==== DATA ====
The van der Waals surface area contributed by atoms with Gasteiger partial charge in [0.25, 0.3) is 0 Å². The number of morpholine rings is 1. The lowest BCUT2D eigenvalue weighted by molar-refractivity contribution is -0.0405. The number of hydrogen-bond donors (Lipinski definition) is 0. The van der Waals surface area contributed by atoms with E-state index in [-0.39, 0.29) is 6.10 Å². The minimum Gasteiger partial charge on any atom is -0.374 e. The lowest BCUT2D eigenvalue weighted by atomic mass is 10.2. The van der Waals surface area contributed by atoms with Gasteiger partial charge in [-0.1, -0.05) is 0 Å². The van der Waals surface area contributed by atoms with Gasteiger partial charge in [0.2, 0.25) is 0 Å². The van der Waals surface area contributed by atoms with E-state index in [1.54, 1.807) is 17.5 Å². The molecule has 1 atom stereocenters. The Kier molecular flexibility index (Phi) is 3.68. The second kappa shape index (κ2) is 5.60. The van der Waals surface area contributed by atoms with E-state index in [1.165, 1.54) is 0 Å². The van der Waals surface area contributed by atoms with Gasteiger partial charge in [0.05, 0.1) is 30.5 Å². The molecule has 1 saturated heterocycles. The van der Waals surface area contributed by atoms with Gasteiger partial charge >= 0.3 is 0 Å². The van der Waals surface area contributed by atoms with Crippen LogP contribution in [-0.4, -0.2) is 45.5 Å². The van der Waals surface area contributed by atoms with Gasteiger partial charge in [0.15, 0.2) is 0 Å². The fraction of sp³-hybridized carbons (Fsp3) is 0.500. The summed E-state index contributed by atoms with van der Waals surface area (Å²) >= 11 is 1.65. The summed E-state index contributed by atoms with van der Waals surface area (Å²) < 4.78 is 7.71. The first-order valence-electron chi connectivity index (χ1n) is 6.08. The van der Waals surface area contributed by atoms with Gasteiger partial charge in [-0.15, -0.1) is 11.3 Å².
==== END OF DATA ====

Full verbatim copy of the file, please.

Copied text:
The van der Waals surface area contributed by atoms with Gasteiger partial charge in [0.25, 0.3) is 0 Å². The number of morpholine rings is 1. The lowest BCUT2D eigenvalue weighted by molar-refractivity contribution is -0.0405. The number of hydrogen-bond donors (Lipinski definition) is 0. The van der Waals surface area contributed by atoms with E-state index in [-0.39, 0.29) is 6.10 Å². The minimum Gasteiger partial charge on any atom is -0.374 e. The lowest BCUT2D eigenvalue weighted by atomic mass is 10.2. The van der Waals surface area contributed by atoms with Gasteiger partial charge in [-0.1, -0.05) is 0 Å². The van der Waals surface area contributed by atoms with Gasteiger partial charge in [0.2, 0.25) is 0 Å². The van der Waals surface area contributed by atoms with E-state index in [1.54, 1.807) is 17.5 Å². The molecule has 1 atom stereocenters. The Kier molecular flexibility index (Phi) is 3.68. The second kappa shape index (κ2) is 5.60. The van der Waals surface area contributed by atoms with E-state index in [1.165, 1.54) is 0 Å². The van der Waals surface area contributed by atoms with Gasteiger partial charge in [0.05, 0.1) is 30.5 Å². The molecule has 1 saturated heterocycles. The van der Waals surface area contributed by atoms with Gasteiger partial charge >= 0.3 is 0 Å². The van der Waals surface area contributed by atoms with Crippen LogP contribution in [-0.4, -0.2) is 45.5 Å². The van der Waals surface area contributed by atoms with Gasteiger partial charge in [0.15, 0.2) is 0 Å². The fraction of sp³-hybridized carbons (Fsp3) is 0.500. The summed E-state index contributed by atoms with van der Waals surface area (Å²) >= 11 is 1.65. The summed E-state index contributed by atoms with van der Waals surface area (Å²) < 4.78 is 7.71. The first-order valence-electron chi connectivity index (χ1n) is 6.08. The van der Waals surface area contributed by atoms with Gasteiger partial charge in [-0.15, -0.1) is 11.3 Å².